Living legend Yoko Ono would actually rather be known as Yoko without the Ono, having always hated her last name. Surname or no, her first solo show in Shanghai, Fly, has caused quite a stir.

SH: First impressions of Shanghai?

Yoko Ono: This is my first time in China. I had absolutely no expectations. When I arrived at the airport I felt how I imagine Marco Polo must have felt when he first came here. I was in total awe. It was incredible.

SH: Is it difficult being an avant-garde artist and standing apart from the mainstream?

Yoko Ono: I guess it's lonely on this side! But I'm me. I'd rather be myself than copy someone else. Having said that, I'm simultaneously proud and sad about who I am – an artist, and a woman in a modern world.

SH: What do you think of women's position in society these days?

Yoko Ono: It’s very bad. Even in a developed country like the United States, you go to a hospital emergency room and one out of every four women being treated there will have suffered domestic abuse. Society doesn't seem willing to do anything about it, so I feel that I need to stand up for women.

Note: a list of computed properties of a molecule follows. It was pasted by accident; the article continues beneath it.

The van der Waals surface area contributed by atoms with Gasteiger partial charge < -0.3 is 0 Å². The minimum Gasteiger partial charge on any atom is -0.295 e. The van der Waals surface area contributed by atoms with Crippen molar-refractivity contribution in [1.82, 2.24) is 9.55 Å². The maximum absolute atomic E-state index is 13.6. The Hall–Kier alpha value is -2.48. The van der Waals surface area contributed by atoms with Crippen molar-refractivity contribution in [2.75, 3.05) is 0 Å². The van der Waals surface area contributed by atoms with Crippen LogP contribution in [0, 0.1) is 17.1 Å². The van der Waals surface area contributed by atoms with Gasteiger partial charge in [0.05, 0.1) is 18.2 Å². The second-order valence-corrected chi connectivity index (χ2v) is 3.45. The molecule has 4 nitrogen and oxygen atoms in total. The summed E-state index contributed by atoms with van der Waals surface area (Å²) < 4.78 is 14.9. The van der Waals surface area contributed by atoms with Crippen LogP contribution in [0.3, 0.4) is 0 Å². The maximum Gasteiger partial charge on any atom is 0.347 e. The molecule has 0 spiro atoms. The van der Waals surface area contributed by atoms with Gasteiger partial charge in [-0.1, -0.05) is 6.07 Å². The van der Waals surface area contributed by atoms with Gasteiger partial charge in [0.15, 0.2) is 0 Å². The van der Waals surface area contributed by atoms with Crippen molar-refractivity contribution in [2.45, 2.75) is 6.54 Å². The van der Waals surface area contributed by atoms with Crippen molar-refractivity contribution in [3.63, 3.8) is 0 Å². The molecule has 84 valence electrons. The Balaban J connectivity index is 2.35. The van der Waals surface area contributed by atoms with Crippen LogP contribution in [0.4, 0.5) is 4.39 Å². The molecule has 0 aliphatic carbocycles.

SH: What inspires your art?

Yoko Ono: I really don't know what inspiration is. My ideas come to me when I don't have any thoughts. I like to keep my mind as empty as possible to let the ideas get through. When I have other things like family stuff in mind, the ideas don't come.

SH: How do you deal with criticism? 

Yoko Ono: It's human nature to fear not being accepted by society. I'm a human being, so I feel that way too. But I believe in my work. Critics are fallible – some of them may not be good at their job. A lot of people hate me for marrying John Lennon, and that hate is huge. However, I have so many fans that I turn all of my attention to being loved.

SH: Do you still hope for world peace?

Yoko Ono: Of course. Peace has always been my major concern. – Raemin Zhang